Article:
We compare algorithms for the construction of a minimum spanning tree through largescale experimentation on randomly generated graphs of different structures and different densities. In order to extrapolate with confidence, we use graphs with up to 130,000 nodes (sparse) or 750,000 edges (dense). Algorithms included in our experiments are Prim's algorithm (implemented with a variety of priority queues), Kruskal's algorithm (using presorting or demand sorting), Cheriton and Tarjan's algorithm, and Fredman and Tarjan's algorithm. We also ran a large variety of tests to investigate low-level implementation decisions for the data structures, as well as to enable us to eliminate the effect of compilers and architectures.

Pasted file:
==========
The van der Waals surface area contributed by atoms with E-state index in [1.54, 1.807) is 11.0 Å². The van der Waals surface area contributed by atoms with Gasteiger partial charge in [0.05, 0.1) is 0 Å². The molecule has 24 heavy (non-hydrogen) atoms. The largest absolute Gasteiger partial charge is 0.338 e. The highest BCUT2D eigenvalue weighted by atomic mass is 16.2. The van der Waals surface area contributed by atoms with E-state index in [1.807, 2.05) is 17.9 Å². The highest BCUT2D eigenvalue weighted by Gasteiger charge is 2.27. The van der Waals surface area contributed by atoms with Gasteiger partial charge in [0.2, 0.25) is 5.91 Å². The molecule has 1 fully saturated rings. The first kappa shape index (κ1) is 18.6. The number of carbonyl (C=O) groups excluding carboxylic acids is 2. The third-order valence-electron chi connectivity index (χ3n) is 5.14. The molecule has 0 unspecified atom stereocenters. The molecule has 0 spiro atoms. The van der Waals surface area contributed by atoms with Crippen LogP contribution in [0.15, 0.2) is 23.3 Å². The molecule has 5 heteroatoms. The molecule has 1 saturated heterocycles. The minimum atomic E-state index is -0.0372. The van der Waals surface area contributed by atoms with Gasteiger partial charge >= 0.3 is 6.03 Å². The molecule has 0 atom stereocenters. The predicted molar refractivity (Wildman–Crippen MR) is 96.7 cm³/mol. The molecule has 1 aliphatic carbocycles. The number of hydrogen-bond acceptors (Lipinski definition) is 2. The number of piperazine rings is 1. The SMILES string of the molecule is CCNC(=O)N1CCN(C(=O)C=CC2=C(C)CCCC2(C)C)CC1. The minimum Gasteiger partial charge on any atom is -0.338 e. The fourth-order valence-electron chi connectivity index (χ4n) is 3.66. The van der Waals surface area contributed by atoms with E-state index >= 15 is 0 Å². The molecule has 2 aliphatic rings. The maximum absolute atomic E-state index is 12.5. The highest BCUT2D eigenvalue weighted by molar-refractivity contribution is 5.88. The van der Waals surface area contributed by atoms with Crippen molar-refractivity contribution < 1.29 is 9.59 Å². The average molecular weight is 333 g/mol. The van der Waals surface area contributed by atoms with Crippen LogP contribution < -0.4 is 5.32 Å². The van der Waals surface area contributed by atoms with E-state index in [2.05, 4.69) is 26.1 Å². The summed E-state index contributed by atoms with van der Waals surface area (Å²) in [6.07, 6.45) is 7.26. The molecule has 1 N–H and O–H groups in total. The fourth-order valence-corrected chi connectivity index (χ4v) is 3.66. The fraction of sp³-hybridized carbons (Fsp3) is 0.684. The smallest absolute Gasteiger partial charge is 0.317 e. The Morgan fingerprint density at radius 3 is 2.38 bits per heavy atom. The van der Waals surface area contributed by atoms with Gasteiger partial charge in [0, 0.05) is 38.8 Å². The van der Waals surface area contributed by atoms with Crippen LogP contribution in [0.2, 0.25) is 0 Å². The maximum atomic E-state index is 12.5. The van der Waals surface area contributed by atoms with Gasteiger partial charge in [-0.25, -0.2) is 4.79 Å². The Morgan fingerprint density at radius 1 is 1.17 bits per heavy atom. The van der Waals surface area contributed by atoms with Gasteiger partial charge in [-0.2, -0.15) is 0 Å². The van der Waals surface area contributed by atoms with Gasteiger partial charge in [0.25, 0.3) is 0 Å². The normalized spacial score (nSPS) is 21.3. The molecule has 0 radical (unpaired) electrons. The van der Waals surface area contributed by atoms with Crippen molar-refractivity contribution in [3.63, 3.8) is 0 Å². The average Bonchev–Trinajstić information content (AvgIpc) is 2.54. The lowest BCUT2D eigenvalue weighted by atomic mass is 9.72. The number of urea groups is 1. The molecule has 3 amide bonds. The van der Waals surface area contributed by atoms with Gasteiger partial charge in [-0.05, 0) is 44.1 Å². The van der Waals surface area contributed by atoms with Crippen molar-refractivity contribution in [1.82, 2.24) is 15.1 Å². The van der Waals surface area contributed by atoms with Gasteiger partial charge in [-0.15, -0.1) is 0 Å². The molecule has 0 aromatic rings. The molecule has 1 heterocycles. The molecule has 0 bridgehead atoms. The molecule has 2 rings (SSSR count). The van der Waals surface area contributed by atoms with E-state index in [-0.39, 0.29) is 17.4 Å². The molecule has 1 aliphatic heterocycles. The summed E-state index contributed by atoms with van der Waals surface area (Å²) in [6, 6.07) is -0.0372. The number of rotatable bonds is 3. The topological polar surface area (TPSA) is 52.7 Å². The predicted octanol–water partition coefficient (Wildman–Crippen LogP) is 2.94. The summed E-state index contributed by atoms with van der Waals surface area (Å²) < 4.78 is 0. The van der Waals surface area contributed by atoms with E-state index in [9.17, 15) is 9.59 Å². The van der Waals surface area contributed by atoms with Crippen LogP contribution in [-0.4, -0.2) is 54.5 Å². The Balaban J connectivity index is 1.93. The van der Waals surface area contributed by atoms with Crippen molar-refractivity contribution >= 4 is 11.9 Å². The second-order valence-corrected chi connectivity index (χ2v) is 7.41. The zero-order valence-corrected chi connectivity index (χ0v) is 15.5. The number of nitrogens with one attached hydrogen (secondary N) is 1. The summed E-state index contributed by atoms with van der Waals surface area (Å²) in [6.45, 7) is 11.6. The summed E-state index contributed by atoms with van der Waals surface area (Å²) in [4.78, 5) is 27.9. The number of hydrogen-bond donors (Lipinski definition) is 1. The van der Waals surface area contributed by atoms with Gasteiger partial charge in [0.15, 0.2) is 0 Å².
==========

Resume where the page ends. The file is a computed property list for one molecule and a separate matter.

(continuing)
Within the range of sizes used, Prim's algorithm, using pairing heaps or sometimes binary heaps, is clearly preferable. While versions of Prim's algorithm using efficient implementations of Fibonacci heaps or rank-relaxed heaps often approach and (on the densest graphs) sometimes exceed the speed of the simpler implementations, the code for binary or pairing heaps is much simpler, so that these two heaps appear to be the implementation of choice.
Some conclusions regarding implementation of priority queues also emerge from our study: in the context of a greedy algorithm, pairing heaps appear faster than other implementations, closely followed by binary, rank-relaxed and Fibonacci heaps, the latter two implemented with sacks, while splay trees finish a decided last.